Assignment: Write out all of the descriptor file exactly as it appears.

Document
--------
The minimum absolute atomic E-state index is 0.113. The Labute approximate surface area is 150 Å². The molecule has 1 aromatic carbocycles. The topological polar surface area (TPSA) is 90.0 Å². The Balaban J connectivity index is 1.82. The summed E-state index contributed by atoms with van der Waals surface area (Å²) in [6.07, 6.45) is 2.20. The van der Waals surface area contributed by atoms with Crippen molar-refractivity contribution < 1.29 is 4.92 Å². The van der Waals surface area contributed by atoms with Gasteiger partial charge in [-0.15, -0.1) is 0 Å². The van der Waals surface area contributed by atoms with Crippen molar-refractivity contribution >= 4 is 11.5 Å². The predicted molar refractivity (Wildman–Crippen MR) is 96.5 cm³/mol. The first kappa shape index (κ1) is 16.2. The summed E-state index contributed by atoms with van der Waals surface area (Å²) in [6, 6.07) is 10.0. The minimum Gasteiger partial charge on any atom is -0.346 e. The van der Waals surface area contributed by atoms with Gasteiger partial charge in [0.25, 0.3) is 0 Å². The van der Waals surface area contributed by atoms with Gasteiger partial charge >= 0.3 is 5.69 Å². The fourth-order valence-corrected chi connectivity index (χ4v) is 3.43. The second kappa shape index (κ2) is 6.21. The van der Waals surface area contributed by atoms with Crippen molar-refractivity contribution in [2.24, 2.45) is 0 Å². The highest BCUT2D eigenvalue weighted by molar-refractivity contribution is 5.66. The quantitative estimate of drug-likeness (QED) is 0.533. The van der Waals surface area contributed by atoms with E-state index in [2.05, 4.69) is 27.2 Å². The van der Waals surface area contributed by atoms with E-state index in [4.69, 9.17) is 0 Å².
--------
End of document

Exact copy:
The minimum absolute atomic E-state index is 0.113. The Labute approximate surface area is 150 Å². The molecule has 1 aromatic carbocycles. The topological polar surface area (TPSA) is 90.0 Å². The Balaban J connectivity index is 1.82. The summed E-state index contributed by atoms with van der Waals surface area (Å²) in [6.07, 6.45) is 2.20. The van der Waals surface area contributed by atoms with Crippen molar-refractivity contribution < 1.29 is 4.92 Å². The van der Waals surface area contributed by atoms with Gasteiger partial charge in [-0.15, -0.1) is 0 Å². The van der Waals surface area contributed by atoms with Crippen molar-refractivity contribution >= 4 is 11.5 Å². The predicted molar refractivity (Wildman–Crippen MR) is 96.5 cm³/mol. The first kappa shape index (κ1) is 16.2. The summed E-state index contributed by atoms with van der Waals surface area (Å²) in [6, 6.07) is 10.0. The minimum Gasteiger partial charge on any atom is -0.346 e. The van der Waals surface area contributed by atoms with Gasteiger partial charge in [0.25, 0.3) is 0 Å². The van der Waals surface area contributed by atoms with Gasteiger partial charge >= 0.3 is 5.69 Å². The fourth-order valence-corrected chi connectivity index (χ4v) is 3.43. The second kappa shape index (κ2) is 6.21. The van der Waals surface area contributed by atoms with Crippen molar-refractivity contribution in [2.24, 2.45) is 0 Å². The highest BCUT2D eigenvalue weighted by molar-refractivity contribution is 5.66. The quantitative estimate of drug-likeness (QED) is 0.533. The van der Waals surface area contributed by atoms with E-state index in [2.05, 4.69) is 27.2 Å². The van der Waals surface area contributed by atoms with E-state index in [4.69, 9.17) is 0 Å².